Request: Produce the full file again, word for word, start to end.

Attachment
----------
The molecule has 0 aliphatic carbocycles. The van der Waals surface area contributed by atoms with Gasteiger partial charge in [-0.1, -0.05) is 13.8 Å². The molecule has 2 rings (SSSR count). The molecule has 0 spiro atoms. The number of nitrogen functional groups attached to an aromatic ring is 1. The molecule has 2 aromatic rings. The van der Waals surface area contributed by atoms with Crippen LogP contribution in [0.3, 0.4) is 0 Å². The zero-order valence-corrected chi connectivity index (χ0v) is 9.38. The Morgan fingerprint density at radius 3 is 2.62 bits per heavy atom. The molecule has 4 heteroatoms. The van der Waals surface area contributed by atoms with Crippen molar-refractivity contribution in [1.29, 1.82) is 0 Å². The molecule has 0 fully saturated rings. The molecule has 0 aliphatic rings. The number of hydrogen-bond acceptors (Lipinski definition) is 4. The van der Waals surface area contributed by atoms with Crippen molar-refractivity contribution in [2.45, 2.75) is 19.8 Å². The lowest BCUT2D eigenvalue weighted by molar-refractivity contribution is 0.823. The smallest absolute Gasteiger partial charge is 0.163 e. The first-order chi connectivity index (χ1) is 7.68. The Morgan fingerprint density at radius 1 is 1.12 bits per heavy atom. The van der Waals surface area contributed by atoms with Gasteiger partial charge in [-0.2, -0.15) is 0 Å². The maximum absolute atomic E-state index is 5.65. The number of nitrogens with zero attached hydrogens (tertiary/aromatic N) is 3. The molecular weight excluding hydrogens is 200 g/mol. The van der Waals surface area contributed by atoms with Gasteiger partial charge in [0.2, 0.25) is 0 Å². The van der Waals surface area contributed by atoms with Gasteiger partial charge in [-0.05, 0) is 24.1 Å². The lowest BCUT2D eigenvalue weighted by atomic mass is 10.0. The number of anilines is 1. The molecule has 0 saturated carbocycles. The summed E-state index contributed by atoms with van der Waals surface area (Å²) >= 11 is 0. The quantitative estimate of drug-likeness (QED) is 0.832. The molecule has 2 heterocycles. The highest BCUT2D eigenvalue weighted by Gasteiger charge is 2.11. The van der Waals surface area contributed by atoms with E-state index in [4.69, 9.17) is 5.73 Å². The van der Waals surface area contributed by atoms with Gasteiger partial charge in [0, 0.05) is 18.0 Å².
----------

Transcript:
The molecule has 0 aliphatic carbocycles. The van der Waals surface area contributed by atoms with Gasteiger partial charge in [-0.1, -0.05) is 13.8 Å². The molecule has 2 rings (SSSR count). The molecule has 0 spiro atoms. The number of nitrogen functional groups attached to an aromatic ring is 1. The molecule has 2 aromatic rings. The van der Waals surface area contributed by atoms with Crippen LogP contribution in [0.3, 0.4) is 0 Å². The zero-order valence-corrected chi connectivity index (χ0v) is 9.38. The Morgan fingerprint density at radius 3 is 2.62 bits per heavy atom. The molecule has 4 heteroatoms. The van der Waals surface area contributed by atoms with Crippen molar-refractivity contribution in [1.29, 1.82) is 0 Å². The molecule has 0 fully saturated rings. The molecule has 0 aliphatic rings. The number of hydrogen-bond acceptors (Lipinski definition) is 4. The van der Waals surface area contributed by atoms with Crippen molar-refractivity contribution in [2.45, 2.75) is 19.8 Å². The lowest BCUT2D eigenvalue weighted by molar-refractivity contribution is 0.823. The smallest absolute Gasteiger partial charge is 0.163 e. The first-order chi connectivity index (χ1) is 7.68. The Morgan fingerprint density at radius 1 is 1.12 bits per heavy atom. The van der Waals surface area contributed by atoms with Gasteiger partial charge in [-0.2, -0.15) is 0 Å². The maximum absolute atomic E-state index is 5.65. The number of nitrogens with zero attached hydrogens (tertiary/aromatic N) is 3. The molecular weight excluding hydrogens is 200 g/mol. The van der Waals surface area contributed by atoms with Gasteiger partial charge in [0.2, 0.25) is 0 Å². The van der Waals surface area contributed by atoms with Gasteiger partial charge in [-0.05, 0) is 24.1 Å². The lowest BCUT2D eigenvalue weighted by atomic mass is 10.0. The number of anilines is 1. The molecule has 0 saturated carbocycles. The summed E-state index contributed by atoms with van der Waals surface area (Å²) >= 11 is 0. The quantitative estimate of drug-likeness (QED) is 0.832. The molecule has 2 heterocycles. The highest BCUT2D eigenvalue weighted by Gasteiger charge is 2.11. The van der Waals surface area contributed by atoms with E-state index in [4.69, 9.17) is 5.73 Å². The van der Waals surface area contributed by atoms with Gasteiger partial charge in [0, 0.05) is 18.0 Å².